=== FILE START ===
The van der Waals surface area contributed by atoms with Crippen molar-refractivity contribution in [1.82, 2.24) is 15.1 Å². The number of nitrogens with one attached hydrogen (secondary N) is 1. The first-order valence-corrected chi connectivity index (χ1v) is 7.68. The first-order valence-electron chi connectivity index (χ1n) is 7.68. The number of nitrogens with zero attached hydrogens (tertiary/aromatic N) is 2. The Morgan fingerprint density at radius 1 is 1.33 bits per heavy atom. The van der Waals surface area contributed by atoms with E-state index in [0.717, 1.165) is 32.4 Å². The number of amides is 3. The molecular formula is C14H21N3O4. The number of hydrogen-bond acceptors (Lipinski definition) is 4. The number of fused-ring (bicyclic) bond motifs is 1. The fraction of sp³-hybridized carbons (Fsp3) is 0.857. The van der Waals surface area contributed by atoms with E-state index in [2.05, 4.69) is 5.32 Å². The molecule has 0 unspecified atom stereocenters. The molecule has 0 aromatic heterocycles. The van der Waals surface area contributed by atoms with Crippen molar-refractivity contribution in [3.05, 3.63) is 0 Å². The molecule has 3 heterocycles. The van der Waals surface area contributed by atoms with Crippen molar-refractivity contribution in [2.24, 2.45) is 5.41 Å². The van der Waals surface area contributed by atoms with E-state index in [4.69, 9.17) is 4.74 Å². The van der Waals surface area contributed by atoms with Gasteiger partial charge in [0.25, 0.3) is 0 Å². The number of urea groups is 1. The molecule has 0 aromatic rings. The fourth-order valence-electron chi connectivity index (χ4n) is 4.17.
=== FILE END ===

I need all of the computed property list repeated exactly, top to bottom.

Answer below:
The van der Waals surface area contributed by atoms with Crippen molar-refractivity contribution in [1.82, 2.24) is 15.1 Å². The number of nitrogens with one attached hydrogen (secondary N) is 1. The first-order valence-corrected chi connectivity index (χ1v) is 7.68. The first-order valence-electron chi connectivity index (χ1n) is 7.68. The number of nitrogens with zero attached hydrogens (tertiary/aromatic N) is 2. The Morgan fingerprint density at radius 1 is 1.33 bits per heavy atom. The van der Waals surface area contributed by atoms with E-state index in [0.717, 1.165) is 32.4 Å². The number of amides is 3. The molecular formula is C14H21N3O4. The number of hydrogen-bond acceptors (Lipinski definition) is 4. The number of fused-ring (bicyclic) bond motifs is 1. The fraction of sp³-hybridized carbons (Fsp3) is 0.857. The van der Waals surface area contributed by atoms with E-state index in [2.05, 4.69) is 5.32 Å². The molecule has 0 unspecified atom stereocenters. The molecule has 0 aromatic heterocycles. The van der Waals surface area contributed by atoms with Crippen molar-refractivity contribution in [3.05, 3.63) is 0 Å². The molecule has 3 heterocycles. The van der Waals surface area contributed by atoms with Crippen molar-refractivity contribution in [2.24, 2.45) is 5.41 Å². The van der Waals surface area contributed by atoms with E-state index in [4.69, 9.17) is 4.74 Å². The van der Waals surface area contributed by atoms with Gasteiger partial charge in [0.25, 0.3) is 0 Å². The number of urea groups is 1. The molecule has 0 aromatic rings. The fourth-order valence-electron chi connectivity index (χ4n) is 4.17.